Scott Kaplan (),
Rebecca Taylor () and
Sofia Villas-Boas ()
No 235995, 2016 Annual Meeting, July 31-August 2, Boston, Massachusetts from Agricultural and Applied Economics Association
This paper examines how consumers alter their behavior due to a local tax policy change aimed at dealing with the potential health hazards of sugar consumption in soda beverages. Using panel data of product purchases from university residence halls, restaurants, and retailers, we measure the consumption effects of a soda tax campaign and election in Berkeley, California. Our approach has two parts: First we use a difference-in-difference model estimating the change in soda consumed relative to the change in consumption in control product categories. Our results show that the campaign, and in particular the election, causes soda consumption to significantly drop. Second, we estimate a structural model for beverage demand as a function of attributes. We find that soda is an inelastic good, which would imply that a price increase due to a tax would not lead to a significant drop in demand. Our findings have interesting policy implications, suggesting the effects of media coverage and election outcomes on attitudes and behaviors may be larger than the effects of the soda tax itself.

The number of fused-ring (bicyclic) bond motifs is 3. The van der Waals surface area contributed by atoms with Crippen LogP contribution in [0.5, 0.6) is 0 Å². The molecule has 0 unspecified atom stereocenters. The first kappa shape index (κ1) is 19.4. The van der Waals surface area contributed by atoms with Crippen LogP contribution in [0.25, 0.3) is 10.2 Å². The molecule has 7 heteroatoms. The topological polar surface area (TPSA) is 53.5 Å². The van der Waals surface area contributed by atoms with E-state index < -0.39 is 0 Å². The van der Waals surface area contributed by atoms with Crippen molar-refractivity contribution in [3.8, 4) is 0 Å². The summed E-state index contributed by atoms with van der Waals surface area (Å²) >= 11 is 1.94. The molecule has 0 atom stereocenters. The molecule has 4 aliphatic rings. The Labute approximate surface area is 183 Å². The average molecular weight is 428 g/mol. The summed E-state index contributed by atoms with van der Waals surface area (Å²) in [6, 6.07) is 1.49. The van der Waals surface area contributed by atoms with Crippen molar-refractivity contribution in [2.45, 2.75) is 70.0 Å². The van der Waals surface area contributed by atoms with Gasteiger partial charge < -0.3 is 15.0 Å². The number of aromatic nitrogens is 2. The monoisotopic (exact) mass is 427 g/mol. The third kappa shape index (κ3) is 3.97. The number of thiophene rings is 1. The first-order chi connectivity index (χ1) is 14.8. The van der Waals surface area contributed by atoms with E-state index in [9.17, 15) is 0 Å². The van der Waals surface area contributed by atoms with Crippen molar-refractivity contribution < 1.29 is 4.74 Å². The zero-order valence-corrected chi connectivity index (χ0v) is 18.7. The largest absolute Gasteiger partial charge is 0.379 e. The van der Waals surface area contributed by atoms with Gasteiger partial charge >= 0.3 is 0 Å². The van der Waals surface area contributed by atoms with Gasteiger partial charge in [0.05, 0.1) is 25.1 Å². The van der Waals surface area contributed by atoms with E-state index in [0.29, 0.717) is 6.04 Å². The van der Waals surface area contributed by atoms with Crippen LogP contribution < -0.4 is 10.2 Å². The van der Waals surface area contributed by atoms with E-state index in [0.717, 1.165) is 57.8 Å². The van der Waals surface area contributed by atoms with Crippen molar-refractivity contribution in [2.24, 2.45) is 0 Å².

Keywords: Demand and Price Analysis; Food Consumption/Nutrition/Food Safety (search for similar items in EconPapers)
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Persistent link: https://EconPapers.repec.org/RePEc:ags:aaea16:235995
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